How does a CAPTCHA work?

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I understand that a CAPTCHA is a way for me to ensure that the user interacting with my system is a human and not a script.

But this is the simple explanation we give to lay people. How do CAPTCHAs really work, and what strategies do they use? Would it be possible to have a simple code sample to demonstrate the concept?

    
asked by Renan 11.07.2017 в 14:29
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1 answer

15

CAPTCHA stands for Completely Automated Public Turing test to tell Computers and Humans Apart , ie fully automated public tests to differentiate computers from humans.

In general, CAPTCHAS are made so that they are easy to be solved by a human and difficult for computers. The program that displays the captcha usually already knows the correct answer and only confirms if what the user replied is correct. There are several types of CAPTCHAs

  • Text : Usually some random letters and some noise is added (such as straight lines, or dots). They are presented to the user in the form of an image.

  • Audio : They are generally used in conjunction with text capcthas and primarily perform accessibility for visually impaired users. They are sounds with some noises included.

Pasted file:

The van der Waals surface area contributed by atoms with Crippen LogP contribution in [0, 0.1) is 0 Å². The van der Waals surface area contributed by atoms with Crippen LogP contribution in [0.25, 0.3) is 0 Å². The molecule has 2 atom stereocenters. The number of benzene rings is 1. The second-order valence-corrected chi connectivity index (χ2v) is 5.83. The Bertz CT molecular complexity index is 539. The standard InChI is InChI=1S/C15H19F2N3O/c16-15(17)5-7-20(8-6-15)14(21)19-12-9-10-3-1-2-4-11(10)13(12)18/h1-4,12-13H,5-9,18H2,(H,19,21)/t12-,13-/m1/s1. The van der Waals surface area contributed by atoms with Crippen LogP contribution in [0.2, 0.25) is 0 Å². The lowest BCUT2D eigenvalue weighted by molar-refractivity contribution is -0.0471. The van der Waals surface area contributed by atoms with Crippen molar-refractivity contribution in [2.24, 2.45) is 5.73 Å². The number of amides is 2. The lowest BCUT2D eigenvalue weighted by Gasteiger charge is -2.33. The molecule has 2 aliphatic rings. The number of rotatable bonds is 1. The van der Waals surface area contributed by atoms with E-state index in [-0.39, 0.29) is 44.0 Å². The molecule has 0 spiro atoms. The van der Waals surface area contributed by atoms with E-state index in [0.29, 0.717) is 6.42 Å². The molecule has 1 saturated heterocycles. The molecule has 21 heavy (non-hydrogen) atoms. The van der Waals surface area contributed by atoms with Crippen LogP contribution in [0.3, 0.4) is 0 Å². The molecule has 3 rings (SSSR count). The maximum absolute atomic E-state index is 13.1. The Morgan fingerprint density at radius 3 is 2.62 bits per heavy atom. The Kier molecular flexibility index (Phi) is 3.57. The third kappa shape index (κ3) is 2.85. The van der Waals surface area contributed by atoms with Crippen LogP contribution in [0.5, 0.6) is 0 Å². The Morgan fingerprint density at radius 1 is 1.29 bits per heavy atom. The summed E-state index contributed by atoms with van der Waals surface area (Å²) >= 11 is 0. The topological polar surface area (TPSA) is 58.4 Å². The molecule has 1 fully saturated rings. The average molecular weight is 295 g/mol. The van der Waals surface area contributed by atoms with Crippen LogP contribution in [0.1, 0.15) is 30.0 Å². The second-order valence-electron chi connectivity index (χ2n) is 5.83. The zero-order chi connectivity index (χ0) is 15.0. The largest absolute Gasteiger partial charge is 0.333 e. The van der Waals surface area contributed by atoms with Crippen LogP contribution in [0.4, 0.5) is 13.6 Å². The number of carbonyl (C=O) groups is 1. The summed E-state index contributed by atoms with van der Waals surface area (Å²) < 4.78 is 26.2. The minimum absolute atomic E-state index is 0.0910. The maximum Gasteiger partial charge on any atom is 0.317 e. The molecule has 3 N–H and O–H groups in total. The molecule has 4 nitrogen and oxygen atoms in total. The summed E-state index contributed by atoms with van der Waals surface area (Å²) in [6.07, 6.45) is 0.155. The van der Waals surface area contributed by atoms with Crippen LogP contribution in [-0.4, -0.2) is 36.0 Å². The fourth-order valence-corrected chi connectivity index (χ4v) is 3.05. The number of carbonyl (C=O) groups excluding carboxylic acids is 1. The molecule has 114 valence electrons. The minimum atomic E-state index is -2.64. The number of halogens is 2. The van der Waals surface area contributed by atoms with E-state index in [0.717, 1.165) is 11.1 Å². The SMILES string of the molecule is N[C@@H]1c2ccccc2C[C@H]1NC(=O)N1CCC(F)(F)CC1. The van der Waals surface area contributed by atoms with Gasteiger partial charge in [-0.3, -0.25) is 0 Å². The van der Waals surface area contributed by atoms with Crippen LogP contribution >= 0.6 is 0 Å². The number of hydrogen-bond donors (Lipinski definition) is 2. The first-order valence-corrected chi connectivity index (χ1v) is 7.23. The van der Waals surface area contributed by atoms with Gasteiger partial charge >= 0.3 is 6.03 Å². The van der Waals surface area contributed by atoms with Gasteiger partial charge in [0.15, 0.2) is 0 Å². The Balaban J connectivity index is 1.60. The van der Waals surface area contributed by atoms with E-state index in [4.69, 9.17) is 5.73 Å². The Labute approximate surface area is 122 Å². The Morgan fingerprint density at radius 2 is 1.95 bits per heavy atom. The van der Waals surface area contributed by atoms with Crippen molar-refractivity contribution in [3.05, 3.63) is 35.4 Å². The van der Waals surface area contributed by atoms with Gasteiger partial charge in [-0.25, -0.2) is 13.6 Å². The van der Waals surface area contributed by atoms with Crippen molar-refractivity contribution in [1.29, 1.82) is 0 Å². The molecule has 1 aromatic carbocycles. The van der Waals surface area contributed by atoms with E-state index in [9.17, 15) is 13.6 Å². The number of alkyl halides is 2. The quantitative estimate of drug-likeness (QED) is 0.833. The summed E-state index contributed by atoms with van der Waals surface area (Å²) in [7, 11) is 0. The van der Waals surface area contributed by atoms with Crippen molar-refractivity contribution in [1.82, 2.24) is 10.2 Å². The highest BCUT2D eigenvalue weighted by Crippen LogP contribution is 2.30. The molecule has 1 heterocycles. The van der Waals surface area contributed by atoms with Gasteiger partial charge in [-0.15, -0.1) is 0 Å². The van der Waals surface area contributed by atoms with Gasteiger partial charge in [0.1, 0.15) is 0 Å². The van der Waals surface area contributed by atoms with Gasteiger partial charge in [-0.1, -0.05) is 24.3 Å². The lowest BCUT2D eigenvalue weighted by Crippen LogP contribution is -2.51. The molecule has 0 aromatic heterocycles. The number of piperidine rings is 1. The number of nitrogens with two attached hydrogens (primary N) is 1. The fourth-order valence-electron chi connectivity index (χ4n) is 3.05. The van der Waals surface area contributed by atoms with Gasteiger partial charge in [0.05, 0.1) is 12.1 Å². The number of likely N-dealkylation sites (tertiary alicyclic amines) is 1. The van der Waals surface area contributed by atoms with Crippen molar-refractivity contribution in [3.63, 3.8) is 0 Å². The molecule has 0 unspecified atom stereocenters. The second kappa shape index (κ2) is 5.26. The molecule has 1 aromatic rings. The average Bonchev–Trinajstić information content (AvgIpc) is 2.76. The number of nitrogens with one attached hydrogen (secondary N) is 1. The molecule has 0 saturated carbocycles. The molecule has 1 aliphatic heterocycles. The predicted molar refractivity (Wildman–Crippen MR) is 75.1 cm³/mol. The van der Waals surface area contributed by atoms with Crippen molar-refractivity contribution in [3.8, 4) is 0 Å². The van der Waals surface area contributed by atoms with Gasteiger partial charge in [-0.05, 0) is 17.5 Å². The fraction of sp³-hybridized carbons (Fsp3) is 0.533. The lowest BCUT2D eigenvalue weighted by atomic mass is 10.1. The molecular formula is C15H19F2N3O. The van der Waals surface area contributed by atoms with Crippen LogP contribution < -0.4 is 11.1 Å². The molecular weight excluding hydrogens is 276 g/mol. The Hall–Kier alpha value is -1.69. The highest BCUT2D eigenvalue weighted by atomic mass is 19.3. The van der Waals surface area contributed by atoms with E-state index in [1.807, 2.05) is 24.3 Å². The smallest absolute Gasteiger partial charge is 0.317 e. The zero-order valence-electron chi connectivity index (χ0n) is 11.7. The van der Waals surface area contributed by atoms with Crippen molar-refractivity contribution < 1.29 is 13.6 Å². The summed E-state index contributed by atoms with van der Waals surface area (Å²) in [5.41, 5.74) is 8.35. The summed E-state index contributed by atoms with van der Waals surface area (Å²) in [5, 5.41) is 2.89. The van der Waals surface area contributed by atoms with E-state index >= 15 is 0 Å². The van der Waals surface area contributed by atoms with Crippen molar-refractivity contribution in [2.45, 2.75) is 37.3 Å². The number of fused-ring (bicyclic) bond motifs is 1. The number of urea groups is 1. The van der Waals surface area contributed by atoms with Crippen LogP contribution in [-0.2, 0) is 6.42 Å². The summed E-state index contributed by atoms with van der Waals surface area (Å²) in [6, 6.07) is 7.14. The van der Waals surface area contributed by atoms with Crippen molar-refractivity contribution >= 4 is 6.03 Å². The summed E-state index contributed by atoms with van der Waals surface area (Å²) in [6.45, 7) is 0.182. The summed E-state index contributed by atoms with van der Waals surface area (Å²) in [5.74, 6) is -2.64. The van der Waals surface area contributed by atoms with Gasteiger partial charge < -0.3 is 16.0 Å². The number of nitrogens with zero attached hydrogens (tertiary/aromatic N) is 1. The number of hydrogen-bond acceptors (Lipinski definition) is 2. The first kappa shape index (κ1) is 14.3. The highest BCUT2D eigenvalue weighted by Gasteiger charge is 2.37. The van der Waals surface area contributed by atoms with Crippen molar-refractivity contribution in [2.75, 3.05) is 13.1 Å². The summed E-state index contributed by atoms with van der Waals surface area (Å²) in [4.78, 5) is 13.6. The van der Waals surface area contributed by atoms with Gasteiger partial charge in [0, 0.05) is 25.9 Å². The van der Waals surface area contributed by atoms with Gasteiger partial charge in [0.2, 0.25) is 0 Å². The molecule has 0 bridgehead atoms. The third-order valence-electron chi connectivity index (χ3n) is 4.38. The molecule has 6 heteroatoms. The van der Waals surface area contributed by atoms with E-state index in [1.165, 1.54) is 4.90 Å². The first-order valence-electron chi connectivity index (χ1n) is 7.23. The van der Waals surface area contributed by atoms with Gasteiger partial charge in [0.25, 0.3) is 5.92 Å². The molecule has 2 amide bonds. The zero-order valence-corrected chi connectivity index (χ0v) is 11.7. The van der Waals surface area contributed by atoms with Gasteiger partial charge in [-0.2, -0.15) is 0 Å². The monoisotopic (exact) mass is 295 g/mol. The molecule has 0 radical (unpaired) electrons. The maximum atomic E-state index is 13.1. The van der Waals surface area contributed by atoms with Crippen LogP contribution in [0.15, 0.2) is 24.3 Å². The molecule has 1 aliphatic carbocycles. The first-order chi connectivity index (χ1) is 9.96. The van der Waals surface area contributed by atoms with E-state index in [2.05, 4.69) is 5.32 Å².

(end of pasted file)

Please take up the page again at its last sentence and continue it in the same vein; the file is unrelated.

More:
• Images : most recent. Some images are presented to the user and the program prompts them to select them from some category.

Anyone can create a captcha: as long as it is a fully automated test.

Here's a generator made in R:

library(magick)
library(magrittr)
gerar_captcha <- function(base_img){

  letras <- sample(letters, 6, replace = TRUE) %>%
    paste0(collapse = "")

  cap <- base_img %>%
    image_annotate(
      letras, 
      size = sample(30:70, 1),
      degrees = sample(1:60, 1),
      color = sample(c("green", "blue", "red"), 1),
      location = paste0("+", sample(20:100, 1), "+", sample(20:100, 1))
    )

  list(
    letras = letras,
    cap = cap
  )
}

This code generates captchas of this type, with random position, tilt, and color. In addition to random lyrics.

However,textcaptchasaredoomedtofailure.Itdoesnottakesomuchworktobreakthemthesedays,especiallyusingmachinelearningtechniques.Ihaveaprojecttobreakpublicservicescaptchas(whichdonotofferAPI)andwithconvolutionalneuralnetworkswearereachingmorethan99%accuracyinseveraltypesofcaptchas: link

Therefore, companies are recently developing a number of other ways to verify that the user is human. The most commonly used solution today is Google's reCaptcha, which, unbelievably, just asks you to click a button. This capctha analyzes various information about your navigation and how you click the button to tell if you are human or computer, and it is much harder to break than capctha by text.

An interesting story about captchas was its use for creating databases of properly labeled images and for transcription of books. The first versions of reCaptcha were as follows:

Awordscannedfromabook(whichthecaptchavendorhimselfdidnotknowtheanswerto)andawordgenerated(whichtheprogramknewanswer)werepresented.Withtheresponseofusers,theprogramcouldidentifyandtranscribewordswritteninbooksthathadbeendigitized.SomemoremodernversionsalsohelpGoogleidentifyhousenumbersinStreetViewimages:

Sowhenyou'reansweringcaptchas,youmightbe helping google to improve Google Maps .

    
answered by 11.07.2017 / 16:41
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